Reno Road Trip

Going the slow way to see the sights



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 Rain Squalls Pelt the Flanks of the Owens Valley as seen from Cerro Gordo Ghost Town.

Sony Alpha 7 Mark II, 1/250 sec, ISO 100, 29mm at f/9
All photos copyright, Bill Caid 2015. All rights reserved.

The Trip

Time never stands still and it has been ten years since our last fraternity reunion.  The group had been planning to meet in Reno, NV and we were looking forward to seeing our old buddies.  Our initial plan was to drive in my BMW M5, but after reviewing accommodations in Reno, we elected to drive Thor.  Since Thor is not a speed demon, it is better to go the slow route and enjoy the scenery.  For some stupid reason, since it has been cold and foggy in San Diego, my brain decided it would be something close to that along our travel route.  That was far from reality and the Mojave Desert can be somewhat uncomfortable in the summer, particularly in a vehicle with broken air conditioning.  But, we weathered the conditions and had a great time anyway.  Good fortune brought overcast skies and light rain making things more bearable.

Tracking Our Location Via The SPOT

Some years ago, after a scary mechanical failure in the canyons and mesas of southern Utah, we decided that we need a better way to advertise our position and call for assistance if needed.  Kathleen found out about the SPOT which is a GPS locator that transmits your coordinates via satellite so that others can see your location.  The location is plotted on Google maps and a "bread crumb" feature is available for an additional fee.  We have the enhanced service, so you can see our historical path back 50 updates or so.  See our current location plotted on Google Maps in Real-Time via SPOT satellite geo-locator device.  This page is "book-markable" and is updated approximately every 15 minutes, but may miss updates due to inability of our transmitter to reach the satellite.  The communication is "open loop" so the device never knows if it's messages are actually going anywhere, it just keeps trying until the next update is available.  If we are in a congested urban area with high buildings (like Manhattan) or in deep canyons, the position may not update.  We try to send an "OK" message once a day just to let everyone know that we are, in fact, OK. 

Connecting and Contacting Us While on the Trip

Because of internet connectivity issues on a previous trip, we purchased a MiFi cell phone modem that allows us to connect nearly anywhere there is 3G service via cell phone (which is most of the cell phone service area available today).  But, as we all know, cell phones are useful many places, but not everywhere has coverage, particularly in the remote areas of the western U.S.  Our phones and the modem are enabled daily so you may contact us, although it may take a few days for us to respond.  But, we will respond.  My email, spelled out, is "bcaid at yahoo dot com".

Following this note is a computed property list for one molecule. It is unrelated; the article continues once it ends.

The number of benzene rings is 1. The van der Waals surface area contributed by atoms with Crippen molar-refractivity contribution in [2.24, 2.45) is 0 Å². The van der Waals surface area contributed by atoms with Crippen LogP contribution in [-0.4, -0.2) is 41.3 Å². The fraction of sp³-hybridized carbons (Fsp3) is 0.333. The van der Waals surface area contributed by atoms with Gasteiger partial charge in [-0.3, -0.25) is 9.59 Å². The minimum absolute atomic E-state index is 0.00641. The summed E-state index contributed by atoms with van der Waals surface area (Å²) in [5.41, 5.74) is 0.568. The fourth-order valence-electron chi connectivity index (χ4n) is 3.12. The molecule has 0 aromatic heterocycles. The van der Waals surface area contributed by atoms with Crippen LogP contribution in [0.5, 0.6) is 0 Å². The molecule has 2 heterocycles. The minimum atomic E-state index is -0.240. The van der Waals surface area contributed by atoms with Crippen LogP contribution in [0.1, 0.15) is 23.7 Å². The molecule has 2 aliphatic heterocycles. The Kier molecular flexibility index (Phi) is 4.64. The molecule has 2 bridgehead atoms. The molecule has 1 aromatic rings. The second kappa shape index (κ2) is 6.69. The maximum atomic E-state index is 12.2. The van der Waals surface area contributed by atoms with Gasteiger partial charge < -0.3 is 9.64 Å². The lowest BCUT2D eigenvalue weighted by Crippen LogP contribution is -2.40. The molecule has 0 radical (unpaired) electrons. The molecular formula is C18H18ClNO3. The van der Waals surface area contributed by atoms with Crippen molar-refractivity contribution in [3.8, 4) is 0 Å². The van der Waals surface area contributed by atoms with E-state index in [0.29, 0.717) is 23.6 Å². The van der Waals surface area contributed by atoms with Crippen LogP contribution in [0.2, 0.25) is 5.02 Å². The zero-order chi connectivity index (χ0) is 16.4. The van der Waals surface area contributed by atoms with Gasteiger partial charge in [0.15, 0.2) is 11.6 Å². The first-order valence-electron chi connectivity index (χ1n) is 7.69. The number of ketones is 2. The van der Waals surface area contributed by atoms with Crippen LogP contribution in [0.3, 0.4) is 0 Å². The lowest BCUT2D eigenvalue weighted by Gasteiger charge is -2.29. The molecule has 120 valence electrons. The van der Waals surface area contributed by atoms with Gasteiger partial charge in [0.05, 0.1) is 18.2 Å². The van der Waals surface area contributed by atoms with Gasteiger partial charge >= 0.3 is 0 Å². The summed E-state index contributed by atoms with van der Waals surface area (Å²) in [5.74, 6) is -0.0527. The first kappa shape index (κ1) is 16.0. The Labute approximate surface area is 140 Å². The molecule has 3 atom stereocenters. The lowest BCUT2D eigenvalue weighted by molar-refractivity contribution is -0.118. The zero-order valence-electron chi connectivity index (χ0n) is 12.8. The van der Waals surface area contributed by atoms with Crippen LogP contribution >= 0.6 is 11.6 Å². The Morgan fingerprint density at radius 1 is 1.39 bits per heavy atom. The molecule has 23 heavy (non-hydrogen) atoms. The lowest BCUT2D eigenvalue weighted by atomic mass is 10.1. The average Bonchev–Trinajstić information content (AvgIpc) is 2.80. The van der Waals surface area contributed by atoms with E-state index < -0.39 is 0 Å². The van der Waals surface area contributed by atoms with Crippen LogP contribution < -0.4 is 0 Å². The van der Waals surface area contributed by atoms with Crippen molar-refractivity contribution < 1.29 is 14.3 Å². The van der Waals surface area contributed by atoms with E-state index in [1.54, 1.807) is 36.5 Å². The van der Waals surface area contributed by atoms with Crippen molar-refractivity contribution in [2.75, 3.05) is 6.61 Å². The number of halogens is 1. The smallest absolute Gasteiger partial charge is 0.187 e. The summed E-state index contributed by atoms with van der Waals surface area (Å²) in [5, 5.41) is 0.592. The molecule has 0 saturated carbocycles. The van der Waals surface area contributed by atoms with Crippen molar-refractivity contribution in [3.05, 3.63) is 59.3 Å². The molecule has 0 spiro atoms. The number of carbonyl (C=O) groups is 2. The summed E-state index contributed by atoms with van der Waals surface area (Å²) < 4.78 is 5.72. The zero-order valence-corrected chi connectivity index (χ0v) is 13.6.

Trip Details

The link table below contains links to the photos and dialog for each of the days of the expedition.  This table will be updated as the trip progresses.

Links to Daily Adventures
Part Dates Adventure Locations
San Diego, CA to Trona Pinnacles
Trona Pinnacles to Cerro Gordo Ghost Town
Cerro Gordo Ghost Town to White Mountains
White Mountains to Reno
Sigma Phi Epsilon Reunion
Reno, NV to Bishop, CA
Bishop, CA to San Diego, CA


Conclusions and Advice to Travelers

The Mojave Desert is a very big place and frequently not that hospitable to travelers.  The weather can go from very hot to very cold and back in one day.  The upper reaches of the Mojave have very high peaks that approach some of the highest in North America (14,000 feet) and of course the Mojave also has Death Valley which is the lowest.  As a consequence, the range of temperatures can be extreme.  Plan accordingly and understand the expected temperatures, particularly in the summer when heat can be life-threatening.

Water is in very short supply and unless you are staying at locations that are known to have water, you will need to be self-sufficient.  Services can be few and far between, so plan ahead on fuel to insure that you are not hiking when you were expecting to be driving.  High winds and dust are common in this area and attempting to tent camp in high winds can be an exercise in futility.


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Copyright Bill Caid 2015